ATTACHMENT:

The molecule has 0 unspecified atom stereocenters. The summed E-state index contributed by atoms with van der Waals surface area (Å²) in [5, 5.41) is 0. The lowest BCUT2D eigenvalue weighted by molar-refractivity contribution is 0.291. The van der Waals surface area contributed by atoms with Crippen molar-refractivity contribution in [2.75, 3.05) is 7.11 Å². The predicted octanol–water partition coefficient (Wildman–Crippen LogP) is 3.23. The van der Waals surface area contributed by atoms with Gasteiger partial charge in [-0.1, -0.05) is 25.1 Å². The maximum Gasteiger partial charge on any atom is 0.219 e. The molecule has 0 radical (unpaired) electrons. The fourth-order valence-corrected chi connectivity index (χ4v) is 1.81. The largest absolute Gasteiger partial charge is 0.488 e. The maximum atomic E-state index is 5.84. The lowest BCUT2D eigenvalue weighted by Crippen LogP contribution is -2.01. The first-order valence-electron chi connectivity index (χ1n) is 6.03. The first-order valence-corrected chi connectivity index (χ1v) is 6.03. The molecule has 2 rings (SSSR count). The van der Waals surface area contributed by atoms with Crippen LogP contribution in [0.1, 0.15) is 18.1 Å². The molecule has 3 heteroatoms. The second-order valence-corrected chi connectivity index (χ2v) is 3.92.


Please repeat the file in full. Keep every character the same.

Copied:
The molecule has 0 unspecified atom stereocenters. The summed E-state index contributed by atoms with van der Waals surface area (Å²) in [5, 5.41) is 0. The lowest BCUT2D eigenvalue weighted by molar-refractivity contribution is 0.291. The van der Waals surface area contributed by atoms with Crippen molar-refractivity contribution in [2.75, 3.05) is 7.11 Å². The predicted octanol–water partition coefficient (Wildman–Crippen LogP) is 3.23. The van der Waals surface area contributed by atoms with Gasteiger partial charge in [-0.1, -0.05) is 25.1 Å². The maximum Gasteiger partial charge on any atom is 0.219 e. The molecule has 0 radical (unpaired) electrons. The fourth-order valence-corrected chi connectivity index (χ4v) is 1.81. The largest absolute Gasteiger partial charge is 0.488 e. The maximum atomic E-state index is 5.84. The lowest BCUT2D eigenvalue weighted by Crippen LogP contribution is -2.01. The first-order valence-electron chi connectivity index (χ1n) is 6.03. The first-order valence-corrected chi connectivity index (χ1v) is 6.03. The molecule has 2 rings (SSSR count). The van der Waals surface area contributed by atoms with Crippen LogP contribution in [0.1, 0.15) is 18.1 Å². The molecule has 3 heteroatoms. The second-order valence-corrected chi connectivity index (χ2v) is 3.92.